Jesus, nor His disciples tickled the ear (John 6:66-67; Matt. 15:12-14; 2 Tim. 4:1-4). Nothing that is profitable should be kept back (Acts 20:20, 26).
What is the purpose of the church?
The church has but one ultimate purpose. This purpose is to glorify God. Ephesians 3:21 reads, “unto Him be glory in the church…” 1 Peter 4:11 adds, “If any man speak, let him speak as the oracles of God; if any man minister, let him do it as of the ability which God giveth: that God in all things may be glorified…” This is our purpose.
How does the church glorify, upon this earth, the great Jehovah? The answer is that we do this by fulfilling certain areas of responsibility given to us.
What is the work of the church:
1. Evangelism: The term simply refers to the proclamation of the good news. The early church financially supported, and was encouraged to do so, the preaching of the gospel (Phil. 4:15-16; 1 Cor. 9:14; 2 Cor. 11:8; Romans 15:24; [cf. 3 John 7-8; Titus 3:13; Acts 21:5]). The church is “the pillar and ground of the truth” (1 Timothy 3:15). Just as Jesus came ” to seek and to save that which was lost” (Luke 19:10), Even so, we have a responsibility to be about the same business.
2. Edification: The term has reference to building up, strengthening, fortifying. As a church, we are to be helping one another on toward heaven. Concerning our assemblies the Scriptures teach “Let all things be done unto edifying” (1 Corinthians 14:26). We are to “provoke (one another) unto love and to good works” (Hebrews 10:24-25). 1 Thessalonians 5:11 says, “Comfort yourselves together and edify one another.”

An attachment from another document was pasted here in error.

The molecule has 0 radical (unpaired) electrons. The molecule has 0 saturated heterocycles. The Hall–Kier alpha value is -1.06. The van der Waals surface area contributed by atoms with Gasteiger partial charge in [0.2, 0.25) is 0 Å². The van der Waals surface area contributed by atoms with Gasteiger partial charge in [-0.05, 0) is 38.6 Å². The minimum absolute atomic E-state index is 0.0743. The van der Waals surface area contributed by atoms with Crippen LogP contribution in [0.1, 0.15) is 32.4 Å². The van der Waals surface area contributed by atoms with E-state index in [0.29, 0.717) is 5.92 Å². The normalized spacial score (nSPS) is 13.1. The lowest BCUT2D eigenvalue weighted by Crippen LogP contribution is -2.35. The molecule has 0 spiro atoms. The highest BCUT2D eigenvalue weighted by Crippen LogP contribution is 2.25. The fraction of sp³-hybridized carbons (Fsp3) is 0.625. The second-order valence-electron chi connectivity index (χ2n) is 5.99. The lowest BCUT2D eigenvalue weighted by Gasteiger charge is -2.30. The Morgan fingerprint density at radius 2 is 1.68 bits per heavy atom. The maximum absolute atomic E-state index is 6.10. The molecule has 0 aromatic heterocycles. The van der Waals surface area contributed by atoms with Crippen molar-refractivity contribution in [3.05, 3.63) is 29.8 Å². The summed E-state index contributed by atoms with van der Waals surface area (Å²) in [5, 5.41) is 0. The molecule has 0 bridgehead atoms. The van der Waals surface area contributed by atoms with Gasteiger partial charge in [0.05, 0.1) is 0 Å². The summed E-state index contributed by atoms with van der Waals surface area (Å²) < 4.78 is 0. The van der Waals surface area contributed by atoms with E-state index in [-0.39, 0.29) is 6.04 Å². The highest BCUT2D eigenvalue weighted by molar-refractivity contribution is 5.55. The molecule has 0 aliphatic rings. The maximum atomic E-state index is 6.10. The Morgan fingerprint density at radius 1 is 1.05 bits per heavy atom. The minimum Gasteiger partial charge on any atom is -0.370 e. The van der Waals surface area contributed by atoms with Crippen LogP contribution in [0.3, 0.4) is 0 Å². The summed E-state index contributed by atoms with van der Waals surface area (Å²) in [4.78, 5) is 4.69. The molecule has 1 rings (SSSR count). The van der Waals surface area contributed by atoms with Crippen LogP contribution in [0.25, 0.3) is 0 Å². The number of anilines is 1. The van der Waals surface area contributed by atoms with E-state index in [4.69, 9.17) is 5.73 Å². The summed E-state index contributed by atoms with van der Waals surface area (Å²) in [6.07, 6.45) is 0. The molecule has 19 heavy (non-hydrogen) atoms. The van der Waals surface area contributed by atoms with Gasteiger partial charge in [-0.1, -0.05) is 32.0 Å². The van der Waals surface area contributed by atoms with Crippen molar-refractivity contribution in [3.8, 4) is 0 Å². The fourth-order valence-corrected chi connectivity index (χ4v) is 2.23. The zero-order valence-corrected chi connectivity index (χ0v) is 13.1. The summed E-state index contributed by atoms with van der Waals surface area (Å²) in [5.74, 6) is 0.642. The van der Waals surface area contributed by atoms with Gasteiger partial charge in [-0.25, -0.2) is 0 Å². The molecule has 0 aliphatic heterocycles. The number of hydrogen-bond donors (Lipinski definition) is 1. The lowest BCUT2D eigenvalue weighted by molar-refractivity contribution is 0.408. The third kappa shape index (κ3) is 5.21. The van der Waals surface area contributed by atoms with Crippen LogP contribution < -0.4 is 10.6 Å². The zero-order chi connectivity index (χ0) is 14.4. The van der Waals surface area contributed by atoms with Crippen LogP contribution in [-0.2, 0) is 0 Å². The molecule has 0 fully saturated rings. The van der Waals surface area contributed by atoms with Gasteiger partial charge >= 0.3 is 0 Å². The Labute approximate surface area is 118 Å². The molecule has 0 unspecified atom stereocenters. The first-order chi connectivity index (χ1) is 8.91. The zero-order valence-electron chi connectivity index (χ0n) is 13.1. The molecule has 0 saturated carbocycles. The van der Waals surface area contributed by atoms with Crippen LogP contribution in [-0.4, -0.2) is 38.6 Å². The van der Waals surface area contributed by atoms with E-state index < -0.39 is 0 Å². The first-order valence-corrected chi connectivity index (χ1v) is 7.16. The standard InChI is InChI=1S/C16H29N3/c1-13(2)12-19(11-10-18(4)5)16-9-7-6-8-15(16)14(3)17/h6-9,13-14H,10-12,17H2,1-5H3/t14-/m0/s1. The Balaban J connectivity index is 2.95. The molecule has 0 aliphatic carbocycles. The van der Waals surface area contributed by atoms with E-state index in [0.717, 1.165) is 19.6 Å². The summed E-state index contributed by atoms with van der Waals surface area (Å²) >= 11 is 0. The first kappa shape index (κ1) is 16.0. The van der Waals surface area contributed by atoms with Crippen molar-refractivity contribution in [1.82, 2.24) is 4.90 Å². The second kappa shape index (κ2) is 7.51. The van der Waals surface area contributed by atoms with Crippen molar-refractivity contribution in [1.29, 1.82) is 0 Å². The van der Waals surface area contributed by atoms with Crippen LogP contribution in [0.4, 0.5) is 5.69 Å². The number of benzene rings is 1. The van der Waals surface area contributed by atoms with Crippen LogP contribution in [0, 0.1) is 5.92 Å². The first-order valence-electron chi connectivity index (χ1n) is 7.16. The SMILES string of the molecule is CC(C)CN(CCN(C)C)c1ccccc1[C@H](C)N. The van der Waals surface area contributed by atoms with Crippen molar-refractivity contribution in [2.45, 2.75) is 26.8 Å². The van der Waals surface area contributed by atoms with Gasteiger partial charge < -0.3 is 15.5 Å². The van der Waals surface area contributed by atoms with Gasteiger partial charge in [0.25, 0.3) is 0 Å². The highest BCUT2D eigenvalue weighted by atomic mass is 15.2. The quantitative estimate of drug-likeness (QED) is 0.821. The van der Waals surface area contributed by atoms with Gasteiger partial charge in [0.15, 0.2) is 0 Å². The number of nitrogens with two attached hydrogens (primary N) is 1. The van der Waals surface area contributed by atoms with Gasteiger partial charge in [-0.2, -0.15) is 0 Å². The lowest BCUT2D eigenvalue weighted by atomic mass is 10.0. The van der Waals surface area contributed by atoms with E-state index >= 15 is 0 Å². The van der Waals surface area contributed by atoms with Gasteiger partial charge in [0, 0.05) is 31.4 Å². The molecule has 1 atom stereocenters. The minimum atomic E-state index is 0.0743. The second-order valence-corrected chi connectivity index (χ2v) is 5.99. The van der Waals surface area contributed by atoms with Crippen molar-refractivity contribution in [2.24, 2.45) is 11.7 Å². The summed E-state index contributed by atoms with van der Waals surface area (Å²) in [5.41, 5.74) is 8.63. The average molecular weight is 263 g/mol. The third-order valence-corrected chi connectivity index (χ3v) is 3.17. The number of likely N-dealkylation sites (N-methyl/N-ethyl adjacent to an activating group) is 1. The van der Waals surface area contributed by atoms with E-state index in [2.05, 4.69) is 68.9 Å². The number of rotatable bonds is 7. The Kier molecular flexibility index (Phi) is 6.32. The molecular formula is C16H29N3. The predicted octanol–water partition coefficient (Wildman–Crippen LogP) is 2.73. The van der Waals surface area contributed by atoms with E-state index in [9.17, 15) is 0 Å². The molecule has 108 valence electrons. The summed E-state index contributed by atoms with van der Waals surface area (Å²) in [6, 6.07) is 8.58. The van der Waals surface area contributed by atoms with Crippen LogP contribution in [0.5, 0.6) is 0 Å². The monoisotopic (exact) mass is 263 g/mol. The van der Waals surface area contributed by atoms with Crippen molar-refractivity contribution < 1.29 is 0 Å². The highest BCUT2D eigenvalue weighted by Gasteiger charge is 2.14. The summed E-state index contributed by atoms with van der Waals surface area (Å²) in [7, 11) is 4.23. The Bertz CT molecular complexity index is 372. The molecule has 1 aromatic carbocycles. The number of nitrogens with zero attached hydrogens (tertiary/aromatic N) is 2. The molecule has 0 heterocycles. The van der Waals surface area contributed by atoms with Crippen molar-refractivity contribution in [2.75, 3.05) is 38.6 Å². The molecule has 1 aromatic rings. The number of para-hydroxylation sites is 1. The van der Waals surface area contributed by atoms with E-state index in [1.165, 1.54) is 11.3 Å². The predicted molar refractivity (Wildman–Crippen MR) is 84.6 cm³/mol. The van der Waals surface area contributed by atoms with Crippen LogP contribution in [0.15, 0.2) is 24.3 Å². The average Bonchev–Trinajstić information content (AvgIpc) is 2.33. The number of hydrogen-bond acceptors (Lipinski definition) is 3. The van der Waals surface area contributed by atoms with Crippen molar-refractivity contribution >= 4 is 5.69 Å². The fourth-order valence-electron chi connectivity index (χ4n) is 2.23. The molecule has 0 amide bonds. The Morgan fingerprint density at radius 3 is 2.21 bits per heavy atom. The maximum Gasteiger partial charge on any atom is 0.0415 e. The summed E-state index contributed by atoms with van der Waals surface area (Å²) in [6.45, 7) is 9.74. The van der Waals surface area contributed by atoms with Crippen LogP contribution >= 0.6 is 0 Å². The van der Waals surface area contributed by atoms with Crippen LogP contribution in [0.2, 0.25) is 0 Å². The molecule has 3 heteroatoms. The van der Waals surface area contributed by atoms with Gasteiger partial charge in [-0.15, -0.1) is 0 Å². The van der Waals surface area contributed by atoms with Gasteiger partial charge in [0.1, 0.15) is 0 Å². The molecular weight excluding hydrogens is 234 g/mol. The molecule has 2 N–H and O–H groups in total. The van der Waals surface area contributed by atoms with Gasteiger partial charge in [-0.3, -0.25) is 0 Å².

It is worth pointing out that edification is connected with preaching (Acts 14:22; 16:4-5; 16:32; 20:32; 1 Cor. 14:3-5) and example (1 cor. 10:23); It is not justification for bowling allies financed by the church and the like.
3. Benevolence: The term refers to what is commonly called charity today. The church is to (according to its ability) help those in need. It especially has this duty toward those of the household of faith (Acts 6:1-7; 1 Tim. 5:3-4, 16) but also unto others (2 Cor. 9:13 cf. Gal. 6:10). (Note: for a study of the “saints only” position see article “Saints Only Benevolence” by B.H. which appeared in the bulletin Jan. 23, 2005).
4. Worship: This point is somewhat distinct from the other three. The previous three were works which glorify God, but are primarily done toward others. This is a work primarily done toward God, though there is a benefit to others (cf. Col. 3:16)
Our worship is to be “in spirit and in truth” (John 4:24). To worship in spirit means that we worship Him sincerely, pouring out our being unto Him (Josh. 24:14 cf. John 4:24). To worship Him in truth means that we do so based upon His word (John 4:24 cf. John 17:17). God has specified five distinct acts of worship for the church: (1) Lord’s Supper – Acts 2:42; Acts 20:7; (2) Giving – 1 Cor. 16:1-2; (3) Singing – Ephesians 5:19; Col. 3:16; (4) Prayer – Acts 2:42; 1 Cor. 14:14-16; (5) Preaching – Acts 2:42; 20:7; 1 Cor. 14:27-31.
Let us never lose sight of why the church exists and what it is to be doing.
Note: I am deeply indebted to James Boyd’s article, “Things the church is not to Do” which appeared in the November 1997 Seek The Old Paths for many of my thoughts.